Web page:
Saturday, 5 November 2011

Diagnosing Martin Luther

 Monday, as a commenter on this blog pointed out, was not just Halloween but also Reformation Day- the anniversary of the day that Martin Luther nailed his  articles on the door of Wittenberg church, an act which would have far reaching consequences bringing a level of schism and division not seen before or since and in the light of which our current divisions and conflicts will (I hope) appear  more as a blip on the graph of religious history than a seismic shift. I first studied the Reformation properly during A level History and it was  fascinating to see not only the far reaching consequences that ideas can have but also  the journey that individuals go on before those ideas are realised. Luther, for example, was reportedly a very tortured soul who punished himself excessively over his shortcomings ; it was arguably the physical, mental and spiritual exhaustion this caused that brought him to a place where, reading scripture, he rediscovered and articulated more fully to others the idea of salvation through grace rather than works.
While reading through various blog posts this week, my attention was caught by this article called Beating myself up over religion from the BBC "Ouch! (disability) blog. In it the author, who is a Jew, but also describes his Roman Catholic mother experiencing the same reaction, writes,

"While the thread uniting every religion is the belief in revering the deity, improving yourself, and behaving in a proper manner, the dogma and doctrine can easily lead a person with an anxiety disorder to believe that anything less than perfection makes you an utter failure."

The author describes suffering from Obsessive Compulsive Disorder and finding that religious belief simply imposed more rituals, as well as the fear that he had to do everything "exactly right" and that the effect of religious faith was intense "worry and anguish".  I immediately thought of Martin Luther and wondered if he too suffered from OCD or something similar?  How many saints and mystics could be described as completely sane and balanced? I once read that many periods  of mystical and extreme behaviour were then followed by periods of practical work and service. How far was this because those individuals, having wrestled their spiritual angels and demons, then found themselves free? I do not want to be too reverential about  mental illness. I have suffered from it myself and would not wish a mental health condition, or even the dark night of the soul, upon anyone. And yet sometimes to struggle spiritually leads us to insight. William Blake said that "The road of excess leads to the palace of Wisdom, and Luther's early spiritual obssessions were a form of excess that led to wisdom.
 I suspect that Luther might in this day and age be prescribed medication, counselling and cognitive behavioural therapy, no doubt enormously alleviating his problems, but perhaps preventing that journey that led him to rearticulate so powerfully something that  was always there in scripture - that we are not perfect, just forgiven.

8 comments:

  1. Great post, Sue. Luther's mental health has often been speculated about & even his toilet habits have been probed.(Not forensically!) The constipated Luther theory is shibboleth of German historical study.(His first participation in the ceremonial aspects of liturgy was a disaster probably because of his obesssive personality but he is hardly alone in this, take it from me!) Luther's character was, like all of us, very changeable & I think if we look beyond the "great" events of his life we see a man of obsessive worry but also a man who loved life. He genuinely loved his wife & to paraphrase him, he told students that the way to tell if a college was suitable to read theology in was the quality of its beer! It is a shame that he cannot be regarded as a hero due to his vile antisemiticism & decision to side with the nobility against uprisings from the peasants.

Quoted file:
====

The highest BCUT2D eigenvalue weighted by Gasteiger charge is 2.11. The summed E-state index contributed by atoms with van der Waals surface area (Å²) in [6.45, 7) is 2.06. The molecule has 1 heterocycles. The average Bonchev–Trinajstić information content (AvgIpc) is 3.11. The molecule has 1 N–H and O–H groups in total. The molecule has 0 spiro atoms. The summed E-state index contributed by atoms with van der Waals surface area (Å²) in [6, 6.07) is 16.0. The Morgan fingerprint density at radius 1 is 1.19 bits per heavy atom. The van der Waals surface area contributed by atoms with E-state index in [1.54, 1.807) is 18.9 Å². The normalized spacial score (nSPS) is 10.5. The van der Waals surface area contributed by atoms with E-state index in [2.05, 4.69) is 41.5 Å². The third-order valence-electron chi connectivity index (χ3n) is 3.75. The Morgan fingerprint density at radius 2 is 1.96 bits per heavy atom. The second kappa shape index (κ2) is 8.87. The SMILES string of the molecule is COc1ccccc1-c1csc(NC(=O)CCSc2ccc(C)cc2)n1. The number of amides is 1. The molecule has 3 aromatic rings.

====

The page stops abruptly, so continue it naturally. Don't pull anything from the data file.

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  2. Thanks for that DWW. We are all rather a hotchpotch aren't we? I remember being rather shocked by the tenor of some of the letters exchanged between Luther and Thomas Moore. I am a big fan of Luther just on the basis that he liked dogs, an indication of innate potential for good in my opinion:)

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  3. It was revealed unto Luther that dogs have souls, so he was right on every other subject. Obviously.

    Iffy Vicar

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  4. I guess you might also approve of the concept that the way to tell if a college is suitable to read theology is in the quality of its beer? (Perhaps his second best revelation - after the dogs one.)

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  5. I agree. People often speculate on the link between genius and madness - but it shouldn't be surprising that the brain is capable of great heights and depths. Perhaps it's also part of how God redeems suffering - as you say, struggle can lead to insight - and dependence upon Him.

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  6. Ah, but the misery and suffering of his spiritual quest were perhaps well worth it when you consider the treasures of grace, acceptance and forgiveness "that we are home before we started" that it unearthed. He was rightly dissatisfied in a narrow, confining and untrue religion, and could not but be unhappy. I am glad he found broader pastures for himself and us.

    I have blogged on Luther too, if you have a minute or so. http://dreamingbeneaththespires.blogspot.com/2011/11/fresh-look-at-martin-luther.html

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